EXPANDING ECONOMIC OPPORTUNITY FOR ALL
Unemployment Down to 4.5%: The unemployment rate in Ohio has declined from 7.0% to 4.5% since 1993. 631,800 New Jobs: 631,800 new jobs have been created in Ohio since 1993 -- an average of 98,462 per year, compared to an average of 27,025 jobs per year during the previous administration. 599,400 New Private Sector Jobs: Since 1993, 599,400 new private sector jobs have been created-an average of 93,413 jobs per year, compared to an average of just 18,175 private sector jobs per year in the previous administration. 34,300 New Manufacturing Jobs: 34,300 manufacturing jobs have been created in Ohio since 1993 -- an average of 5,345 jobs per year. In contrast, an average of 19,425 manufacturing jobs were lost each year during the previous administration. 46,700 New Construction Jobs: 46,700 construction jobs have been created in Ohio since 1993 -- an average of 7,278 jobs per year. In contrast, an average of 1,750 construction jobs were lost each year during the previous administration. Poverty Has Fallen: Nationally, the poverty rate has fallen from 15.1% in 1993 to 13.3% in 1997. In Ohio, the poverty rate has fallen from 13.0% in 1993 to 11.0% in 1997--down 2.0% under President Clinton. [Census Bureau] 441,000 Have Received a Raise: Approximately 192,000 Ohio workers benefited from an increase in the minimum wage-from $4.25 to $4.75 -- on October 1, 1996. They, along with about 249,000 more received an additional raise-from $4.75 to $5.15 -- on September 1, 1997. A $500 Child Tax Credit to Help Families Raising Children: To help make it easier for families to raise their children, the balanced budget included a $500 per-child tax credit for children under 17. Thanks to President Clinton, the Balanced Budget delivers a child tax credit to 1,148,000 families in Ohio. Highest Home Ownership Ever for Ohio: Home ownership in Ohio has increased from 67% to 71.4% since the fourth quarter of 1993 and is now the highest on record. Home Building Up 3.3%: Home building has increased by an average of 3.3% per year since 1993, after falling over 1.4% per year during the previous administration. Over $25,000 of Reduced Federal Debt for Every Family of Four: The national debt will be $1.7 trillion lower in FY99 than projected in 1993 -- that's $25,000 less debt for each family of four in Ohio this year.
EXPANDING ACCESS TO EDUCATION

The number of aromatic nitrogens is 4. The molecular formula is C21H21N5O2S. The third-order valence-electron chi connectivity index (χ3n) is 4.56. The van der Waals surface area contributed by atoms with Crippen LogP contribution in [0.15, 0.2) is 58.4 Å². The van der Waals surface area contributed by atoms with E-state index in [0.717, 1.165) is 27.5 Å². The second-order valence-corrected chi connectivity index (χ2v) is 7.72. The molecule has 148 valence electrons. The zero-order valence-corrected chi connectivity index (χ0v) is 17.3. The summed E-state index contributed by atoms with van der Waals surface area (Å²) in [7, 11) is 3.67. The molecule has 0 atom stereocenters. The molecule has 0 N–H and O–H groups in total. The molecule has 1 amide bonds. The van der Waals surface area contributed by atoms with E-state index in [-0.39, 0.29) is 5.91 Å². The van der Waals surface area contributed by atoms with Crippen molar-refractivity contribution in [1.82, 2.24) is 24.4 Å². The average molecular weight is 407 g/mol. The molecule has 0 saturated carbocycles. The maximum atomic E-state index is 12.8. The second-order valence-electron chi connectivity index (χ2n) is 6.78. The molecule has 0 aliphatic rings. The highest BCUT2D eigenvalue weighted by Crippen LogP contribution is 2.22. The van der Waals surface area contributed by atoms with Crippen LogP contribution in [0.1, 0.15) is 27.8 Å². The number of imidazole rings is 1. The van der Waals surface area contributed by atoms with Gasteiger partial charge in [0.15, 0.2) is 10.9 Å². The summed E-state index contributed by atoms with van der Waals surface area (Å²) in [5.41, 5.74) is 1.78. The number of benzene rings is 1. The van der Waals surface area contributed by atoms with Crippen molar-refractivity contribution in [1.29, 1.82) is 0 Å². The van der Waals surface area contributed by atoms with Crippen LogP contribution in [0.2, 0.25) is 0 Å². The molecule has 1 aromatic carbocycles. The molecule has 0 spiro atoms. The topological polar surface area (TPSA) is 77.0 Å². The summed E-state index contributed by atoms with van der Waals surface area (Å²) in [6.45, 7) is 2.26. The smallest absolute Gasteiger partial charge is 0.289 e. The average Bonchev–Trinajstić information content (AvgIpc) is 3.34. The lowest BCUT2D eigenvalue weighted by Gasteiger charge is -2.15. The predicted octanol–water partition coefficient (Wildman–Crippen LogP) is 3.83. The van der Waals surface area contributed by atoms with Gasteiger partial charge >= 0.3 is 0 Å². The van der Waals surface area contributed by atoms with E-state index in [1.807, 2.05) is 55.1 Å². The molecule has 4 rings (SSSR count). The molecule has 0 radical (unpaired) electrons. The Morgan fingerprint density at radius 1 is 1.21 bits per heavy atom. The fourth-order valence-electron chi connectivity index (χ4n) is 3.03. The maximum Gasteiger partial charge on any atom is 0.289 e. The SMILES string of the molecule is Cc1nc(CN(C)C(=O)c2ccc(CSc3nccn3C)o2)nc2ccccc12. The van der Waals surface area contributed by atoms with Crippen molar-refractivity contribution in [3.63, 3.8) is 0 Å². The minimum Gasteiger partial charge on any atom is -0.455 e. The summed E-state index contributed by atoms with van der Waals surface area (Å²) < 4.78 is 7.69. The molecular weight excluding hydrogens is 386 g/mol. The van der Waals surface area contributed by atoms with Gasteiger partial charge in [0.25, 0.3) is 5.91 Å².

Over 36,000 Children in Head Start: Over 36,000 Ohio children were enrolled in Head Start in 1998. In FY99, Ohio will receive $177.7 million in Head Start funding, an increase of $67.3 million over 1993. More High-Quality Teachers With Smaller Classes for Ohio's Schools: Thanks to President Clinton, the final FY99 budget provides for the first year of the President's new initiative to hire 100,000 new, well-prepared teachers, to reduce class sizes in the early grades to a national average of 18. Ohio receives $46 million in 1999 to hire about 1,186 new public school teachers. And, under President Clinton's proposal, Ohio would receive $52 million in FY00 to support a total of 1,401 teachers. Nearly $18.5 Million in Goals 2000 Funding: This year [FY99], Ohio receives nearly $18.5 million in Goals 2000 funding. This money is used to raise academic achievement by raising academic standards, increasing parental and community involvement in education, expanding the use of computers and technology in classrooms, and supporting high-quality teacher professional development. $16.6 Million for Technology Literacy: This year [FY99], Ohio receives $16.6 million for the Technology Literacy Challenge Fund which helps communities and the private sector ensure that every student is equipped with the computer literacy skills needed for the 21st century. Connecting Ohio's Schools and Libraries to the Internet: The E-rate program is part of the Administration's effort to connect every classroom and library to the information superhighway, giving every child access to the resources and knowledge available online. This program helps schools and libraries by providing discounts of 20 to 90 percent on telecommunications services, internal connections and Internet access - with the largest discounts going to the poorest urban and rural schools. In the first year of funding alone, Ohio received $57.3 million in E-rate discounts. $304.6 Million for Students Most in Need: Ohio will receive $304.6 million in Title I grants providing extra help in the basics for students most in need, particularly communities and schools with high concentrations of children in low-income families [FY99]. This is an increase of $5.2 million over FY98 funding. 138,100 Students Will Receive Pell Grants This Year: This year [FY00], Ohio will receive $250 million in Pell Grants for low-income students going to college, benefiting a total of 138,100 Ohio students. Expanded Work-Study To Help More Students Work Their Way Through College: The FY99 budget includes a significant expansion of the Federal Work Study program. Ohio will receive $36.5 million in Work-Study funding in 1999 to help Ohio students work their way through college. Nearly 4,000 Have Served in Ohio through AmeriCorps: Since the National Service program began in 1993, 3,878 AmeriCorps participants have earned money for college while working in Ohio's schools, hospitals, neighborhoods or parks. [through 11/98] Tuition Tax Credits in Balanced Budget Open the Doors of College and Promote Lifelong Learning: The balanced budget included both President Clinton's $1,500 HOPE Scholarship to help make the first two years of college as universal as a high school diploma and a Lifetime Learning Tax Credit for college juniors, seniors, graduate students and working Americans pursuing lifelong learning to upgrade their skills. This 20% tax credit will be applied to the first $5,000 of tuition and fees through 2002 and to the first $10,000 thereafter. 216,000 students in Ohio will receive a HOPE Scholarship tax credit of up to $1,500. 263,000 students in Ohio will receive the Lifetime Learning Tax Credit. [fully phased-in FY-2000 estimate] Expanded Job Training to Ohio's Dislocated Workers: Thanks to President Clinton, the FY99 budget includes a significant expansion in the dislocated worker program. Ohio will receive $31.4 million in 1999 to help 18,580 of Ohio's dislocated workers get the training and reemployment services they need to return to work as quickly as possible.